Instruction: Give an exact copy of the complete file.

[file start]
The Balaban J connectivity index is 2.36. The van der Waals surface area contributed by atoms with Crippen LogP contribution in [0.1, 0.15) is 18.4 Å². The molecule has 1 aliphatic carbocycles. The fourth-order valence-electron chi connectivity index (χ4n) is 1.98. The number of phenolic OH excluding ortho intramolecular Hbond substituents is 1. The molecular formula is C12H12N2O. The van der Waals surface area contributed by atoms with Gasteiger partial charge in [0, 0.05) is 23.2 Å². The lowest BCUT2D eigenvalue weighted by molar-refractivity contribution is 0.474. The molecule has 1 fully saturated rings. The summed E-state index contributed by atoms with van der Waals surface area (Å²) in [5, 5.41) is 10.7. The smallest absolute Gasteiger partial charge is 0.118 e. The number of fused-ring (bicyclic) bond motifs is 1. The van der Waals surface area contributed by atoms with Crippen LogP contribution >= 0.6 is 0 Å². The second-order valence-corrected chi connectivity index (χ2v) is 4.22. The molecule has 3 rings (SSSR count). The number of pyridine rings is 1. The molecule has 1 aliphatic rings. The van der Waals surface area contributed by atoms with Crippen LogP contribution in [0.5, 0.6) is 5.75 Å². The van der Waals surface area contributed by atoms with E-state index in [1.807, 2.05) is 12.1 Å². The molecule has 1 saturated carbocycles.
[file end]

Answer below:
The Balaban J connectivity index is 2.36. The van der Waals surface area contributed by atoms with Crippen LogP contribution in [0.1, 0.15) is 18.4 Å². The molecule has 1 aliphatic carbocycles. The fourth-order valence-electron chi connectivity index (χ4n) is 1.98. The number of phenolic OH excluding ortho intramolecular Hbond substituents is 1. The molecular formula is C12H12N2O. The van der Waals surface area contributed by atoms with Gasteiger partial charge in [0, 0.05) is 23.2 Å². The lowest BCUT2D eigenvalue weighted by molar-refractivity contribution is 0.474. The molecule has 1 fully saturated rings. The summed E-state index contributed by atoms with van der Waals surface area (Å²) in [5, 5.41) is 10.7. The smallest absolute Gasteiger partial charge is 0.118 e. The number of fused-ring (bicyclic) bond motifs is 1. The van der Waals surface area contributed by atoms with Crippen LogP contribution >= 0.6 is 0 Å². The second-order valence-corrected chi connectivity index (χ2v) is 4.22. The molecule has 3 rings (SSSR count). The number of pyridine rings is 1. The molecule has 1 aliphatic rings. The van der Waals surface area contributed by atoms with Crippen LogP contribution in [0.5, 0.6) is 5.75 Å². The van der Waals surface area contributed by atoms with E-state index in [1.807, 2.05) is 12.1 Å². The molecule has 1 saturated carbocycles.